Fall of Kabul reminds defeat of US adventure in Saigon

TEHRAN, Aug. 16 (MNA) –In an interview with MNA, political scientist Prof. Entessar talked of the worst and best scenarios of Talinan's rule over Afghanistan and the possible domestic and regional opportunities and consequences of it.

The Taliban rapidly advanced in Afghanistan and took control of the capital city Kabul. Knowing the real essence and nature of the Taliban, domestic and regional consequences of its rule over Afghanistan and the US approach towards the group and the recent developments of the country are of the great importance.  

There are two different attitudes towards the Taliban nowadays. Some optimistically believe that today’s Taliban is different from the group that existed two decades ago and the others pessimistically believe that the existing changes to the Taliban’s behavior are just a tactic to gain power in the country and today’s Taliban is not different from the previous one.

To know more about the issue, we reached out to Nader Entessar, professor emeritus of political science from the University of South Alabama.

Here is the full text of the interview with him:

Fall of Kabul reminds defeat of US adventure in Saigon

What do you think of the above mentioned two different attitudes towards the Taliban?

Of course, it is too early to know how the Taliban will operate once they are in complete control of Afghanistan's government.  So far, they have said all the right things, but I remain skeptical.  The Taliban may have learned some lessons from their previous rule in Afghanistan, but I have seen no concrete evidence that they are a different group from what they were two decades ago.  At this time, I remain pessimistic about the long-term domestic and regional impact of the Taliban rule.

To what extent the US policy and its interventions are responsible for the current instability and violence in the country and the sufferings of the country’s people?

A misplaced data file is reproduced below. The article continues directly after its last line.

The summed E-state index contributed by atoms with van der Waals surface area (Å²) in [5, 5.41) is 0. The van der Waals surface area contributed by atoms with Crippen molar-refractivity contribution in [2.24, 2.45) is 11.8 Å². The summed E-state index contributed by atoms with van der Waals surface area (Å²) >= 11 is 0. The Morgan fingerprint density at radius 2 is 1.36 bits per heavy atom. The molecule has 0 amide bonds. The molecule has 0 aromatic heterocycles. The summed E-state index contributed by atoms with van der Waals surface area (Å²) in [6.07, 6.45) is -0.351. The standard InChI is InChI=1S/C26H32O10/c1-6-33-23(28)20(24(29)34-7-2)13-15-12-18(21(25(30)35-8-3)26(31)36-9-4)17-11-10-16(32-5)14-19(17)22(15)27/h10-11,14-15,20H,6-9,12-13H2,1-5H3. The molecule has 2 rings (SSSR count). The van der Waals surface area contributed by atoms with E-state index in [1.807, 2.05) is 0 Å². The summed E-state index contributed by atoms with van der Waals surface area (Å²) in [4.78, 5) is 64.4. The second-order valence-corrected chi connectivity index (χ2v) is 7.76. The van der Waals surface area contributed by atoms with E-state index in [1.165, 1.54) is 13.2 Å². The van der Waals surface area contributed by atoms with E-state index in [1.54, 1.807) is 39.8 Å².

When the US invaded and occupied Afghanistan, the country was already in shambles as its sociopolitical and economic structures had been destroyed by years of civil war and the Taliban's misrule.  The US promised to establish a stable, prosperous, and democratic Afghanistan.  But after two decades of occupation and engaging in its longest war in history, the US failed in its stated mission and was forced to accept a hasty retreat.  The fall of Kabul in 2021 reminded me of the fall of Saigon in 1975 which occurred after another misadventure by Washington, albeit at a different time and under different circumstances, but both were the results of arrogant imperial "nation-building" undertakings. 

In the optimistic best scenario what can be the challenges and opportunities of the Taliban’s domination for the people of Afghanistan?

Under the optimistic scenario, the Taliban will bring some stability inside Afghanistan and a modicum of understanding with the country's neighbors.


In the pessimistic worst scenario what can be the challenges and opportunities of the Taliban’s domination for the people of Afghanistan?

In the worst-case scenario, the Taliban will try to impose a draconian system in Afghanistan, leading to further deterioration of life in the country and threatening the security of Afghanistan's neighbors and broader Central Asia in the long run. 

Fall of Kabul reminds defeat of US adventure in Saigon

In the optimistic scenario what can be the challenges and opportunities of the Taliban’s domination for the other countries of the region?

In the best-case scenario, the Taliban will be able to implement what they have said they intend to do, namely normal relations with Afghanistan's neighbors and not allowing the country to be used as a springboard by groups that threaten the security of the region.

In the pessimistic scenario what can be the challenges and opportunities of the Taliban’s domination for the other countries of the region?

The Taliban's misrule can provide major challenges to Afghanistan's neighbors and regional sociopolitical and economic stability.  For example, India may withdraw or significantly scale back from the Chabahar project as it may not be economical or even feasible to rely on Afghanistan as a transit route to Central Asia.  If this happens, Iran will obviously be affected by the downfall of its Chabahar port project.  The reinvigorated extremism will obviously threaten the security of many regional countries and Central Asia.  As was the case more than two decades ago, the Taliban's misrule will also result in another major refugee crisis that will negatively impact Afghanistan's neighbors, especially Iran that is still grappling with the consequences of the previous massive Afghan refugee influx. 

Interview by Payman Yazdani

News Code 177396

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